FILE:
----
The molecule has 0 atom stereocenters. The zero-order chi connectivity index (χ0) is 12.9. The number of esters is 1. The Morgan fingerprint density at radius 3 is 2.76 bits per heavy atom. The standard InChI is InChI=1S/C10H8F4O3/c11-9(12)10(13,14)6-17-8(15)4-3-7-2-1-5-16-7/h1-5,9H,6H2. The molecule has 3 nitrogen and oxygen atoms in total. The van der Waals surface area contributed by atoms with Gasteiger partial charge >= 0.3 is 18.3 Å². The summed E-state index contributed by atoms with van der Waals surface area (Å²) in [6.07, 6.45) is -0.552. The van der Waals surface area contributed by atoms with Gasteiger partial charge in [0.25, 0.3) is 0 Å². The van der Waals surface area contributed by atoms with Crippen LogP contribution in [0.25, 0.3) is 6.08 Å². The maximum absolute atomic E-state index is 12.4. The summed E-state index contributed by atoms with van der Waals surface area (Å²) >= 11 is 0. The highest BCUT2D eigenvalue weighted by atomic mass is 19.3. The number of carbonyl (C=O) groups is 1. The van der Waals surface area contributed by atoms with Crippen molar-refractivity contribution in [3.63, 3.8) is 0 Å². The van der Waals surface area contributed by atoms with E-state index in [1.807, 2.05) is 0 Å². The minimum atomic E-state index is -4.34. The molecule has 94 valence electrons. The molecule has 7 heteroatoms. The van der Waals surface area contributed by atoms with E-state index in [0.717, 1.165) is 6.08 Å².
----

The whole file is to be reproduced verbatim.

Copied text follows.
The molecule has 0 atom stereocenters. The zero-order chi connectivity index (χ0) is 12.9. The number of esters is 1. The Morgan fingerprint density at radius 3 is 2.76 bits per heavy atom. The standard InChI is InChI=1S/C10H8F4O3/c11-9(12)10(13,14)6-17-8(15)4-3-7-2-1-5-16-7/h1-5,9H,6H2. The molecule has 3 nitrogen and oxygen atoms in total. The van der Waals surface area contributed by atoms with Gasteiger partial charge >= 0.3 is 18.3 Å². The summed E-state index contributed by atoms with van der Waals surface area (Å²) in [6.07, 6.45) is -0.552. The van der Waals surface area contributed by atoms with Gasteiger partial charge in [0.25, 0.3) is 0 Å². The van der Waals surface area contributed by atoms with Crippen LogP contribution in [0.25, 0.3) is 6.08 Å². The maximum absolute atomic E-state index is 12.4. The summed E-state index contributed by atoms with van der Waals surface area (Å²) >= 11 is 0. The highest BCUT2D eigenvalue weighted by atomic mass is 19.3. The number of carbonyl (C=O) groups is 1. The van der Waals surface area contributed by atoms with Crippen molar-refractivity contribution in [3.63, 3.8) is 0 Å². The van der Waals surface area contributed by atoms with E-state index in [1.807, 2.05) is 0 Å². The minimum atomic E-state index is -4.34. The molecule has 94 valence electrons. The molecule has 7 heteroatoms. The van der Waals surface area contributed by atoms with E-state index in [0.717, 1.165) is 6.08 Å².